by John O’Malley
“And she said unto them, Call me not Naomi, call me Mara...” (Ruth 1:20).
Naomi, whose name means “pleasant,” has ended her sixty-seven-mile journey. The home folks are stirring about her and calling out to her. Naomi’s very name seems to haunt her. She blurts out an answer to those who call to her, “Naomi, is that you?” The question, oft repeated, begins to haunt her empty soul. Her very name stands in contrast to her present feelings. Clearly, Naomi is drowning in a sea of personal crisis and agony.
She replies to her questioners with this mournful sentence: “Call me not Naomi, call me Mara: for the Almighty hath dealt very bitterly with me.” This statement indicates to us that she is a woman self-absorbed in her misery. Had the Almighty dealt very bitterly with her? Is Naomi facing the consequences of her sinful choices since her husband died? Was she facing the providential hand of God as He orchestrated events to lead her in making the right choices in her life? Was it that she was blaming God for all that went wrong in her life?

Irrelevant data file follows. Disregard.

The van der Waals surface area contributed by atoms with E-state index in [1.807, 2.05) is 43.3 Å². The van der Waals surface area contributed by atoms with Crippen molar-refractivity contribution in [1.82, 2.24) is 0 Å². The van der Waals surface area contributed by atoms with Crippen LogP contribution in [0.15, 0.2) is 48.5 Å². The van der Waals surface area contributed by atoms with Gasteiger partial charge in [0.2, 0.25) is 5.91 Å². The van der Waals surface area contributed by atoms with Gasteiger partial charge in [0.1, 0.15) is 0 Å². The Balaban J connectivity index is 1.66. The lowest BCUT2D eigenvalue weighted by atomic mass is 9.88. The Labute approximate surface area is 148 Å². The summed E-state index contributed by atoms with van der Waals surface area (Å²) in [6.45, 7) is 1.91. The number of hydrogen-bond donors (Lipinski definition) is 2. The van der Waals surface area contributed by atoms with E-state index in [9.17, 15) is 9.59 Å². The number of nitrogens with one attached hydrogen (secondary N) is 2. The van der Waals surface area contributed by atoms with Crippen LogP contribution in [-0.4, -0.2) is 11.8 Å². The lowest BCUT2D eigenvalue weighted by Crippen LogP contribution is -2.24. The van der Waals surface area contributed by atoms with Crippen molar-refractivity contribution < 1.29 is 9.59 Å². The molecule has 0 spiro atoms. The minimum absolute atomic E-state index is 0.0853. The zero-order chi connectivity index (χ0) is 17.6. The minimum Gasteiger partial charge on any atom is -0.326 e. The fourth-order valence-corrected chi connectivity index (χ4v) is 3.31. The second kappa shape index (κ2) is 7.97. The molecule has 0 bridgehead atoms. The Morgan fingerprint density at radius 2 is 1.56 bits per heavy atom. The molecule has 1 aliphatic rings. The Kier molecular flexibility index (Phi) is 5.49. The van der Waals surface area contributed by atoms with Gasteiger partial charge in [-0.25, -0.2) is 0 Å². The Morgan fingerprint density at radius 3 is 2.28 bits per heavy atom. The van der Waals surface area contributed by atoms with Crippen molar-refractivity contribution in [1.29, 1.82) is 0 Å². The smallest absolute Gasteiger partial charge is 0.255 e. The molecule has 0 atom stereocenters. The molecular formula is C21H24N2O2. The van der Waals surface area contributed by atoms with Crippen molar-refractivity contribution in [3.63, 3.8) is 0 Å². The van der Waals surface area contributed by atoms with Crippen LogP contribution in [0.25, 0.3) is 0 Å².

Horatio Spafford, the hymn writer, penned these words after his own difficult experience in the song, “It Is Well With My Soul.” He wrote,
“When peace, like a river, attendeth my way,
When sorrows like sea billows roll;
Whatever my lot, Thou hast taught me to say,
It is well, it is well with my soul.”
What do you say when the sorrows of your life seem to roll like the waves of the sea? Have you learned the Lord’s lesson for Horatio Spafford in the sorrows that attend your way? Do you say in sorrow, “It is well with my soul?”
Dear reader, remember, your name is “Christian,” not “bitter one.” Let it not stand in contrast to the way you feel inside during each crisis.
Think about it...